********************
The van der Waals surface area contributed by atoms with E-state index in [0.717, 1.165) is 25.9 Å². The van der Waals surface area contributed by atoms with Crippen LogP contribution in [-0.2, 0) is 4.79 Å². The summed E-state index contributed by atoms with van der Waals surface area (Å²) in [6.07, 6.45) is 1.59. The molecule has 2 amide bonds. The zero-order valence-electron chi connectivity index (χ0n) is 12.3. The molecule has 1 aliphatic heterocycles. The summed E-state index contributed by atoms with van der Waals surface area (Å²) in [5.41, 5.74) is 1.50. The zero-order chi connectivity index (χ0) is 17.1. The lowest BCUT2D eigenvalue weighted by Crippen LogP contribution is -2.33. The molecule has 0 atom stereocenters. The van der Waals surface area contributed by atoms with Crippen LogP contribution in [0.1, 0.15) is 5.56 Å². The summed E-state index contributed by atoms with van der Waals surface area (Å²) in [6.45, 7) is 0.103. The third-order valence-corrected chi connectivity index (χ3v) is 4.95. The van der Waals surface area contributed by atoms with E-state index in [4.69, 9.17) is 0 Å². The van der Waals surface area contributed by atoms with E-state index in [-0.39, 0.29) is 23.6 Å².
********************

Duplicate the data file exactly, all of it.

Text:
The van der Waals surface area contributed by atoms with E-state index in [0.717, 1.165) is 25.9 Å². The van der Waals surface area contributed by atoms with Crippen LogP contribution in [-0.2, 0) is 4.79 Å². The summed E-state index contributed by atoms with van der Waals surface area (Å²) in [6.07, 6.45) is 1.59. The molecule has 2 amide bonds. The zero-order valence-electron chi connectivity index (χ0n) is 12.3. The molecule has 1 aliphatic heterocycles. The summed E-state index contributed by atoms with van der Waals surface area (Å²) in [5.41, 5.74) is 1.50. The zero-order chi connectivity index (χ0) is 17.1. The lowest BCUT2D eigenvalue weighted by Crippen LogP contribution is -2.33. The molecule has 0 atom stereocenters. The van der Waals surface area contributed by atoms with Crippen LogP contribution in [0.1, 0.15) is 5.56 Å². The summed E-state index contributed by atoms with van der Waals surface area (Å²) in [6.45, 7) is 0.103. The third-order valence-corrected chi connectivity index (χ3v) is 4.95. The van der Waals surface area contributed by atoms with E-state index in [4.69, 9.17) is 0 Å². The van der Waals surface area contributed by atoms with E-state index in [-0.39, 0.29) is 23.6 Å².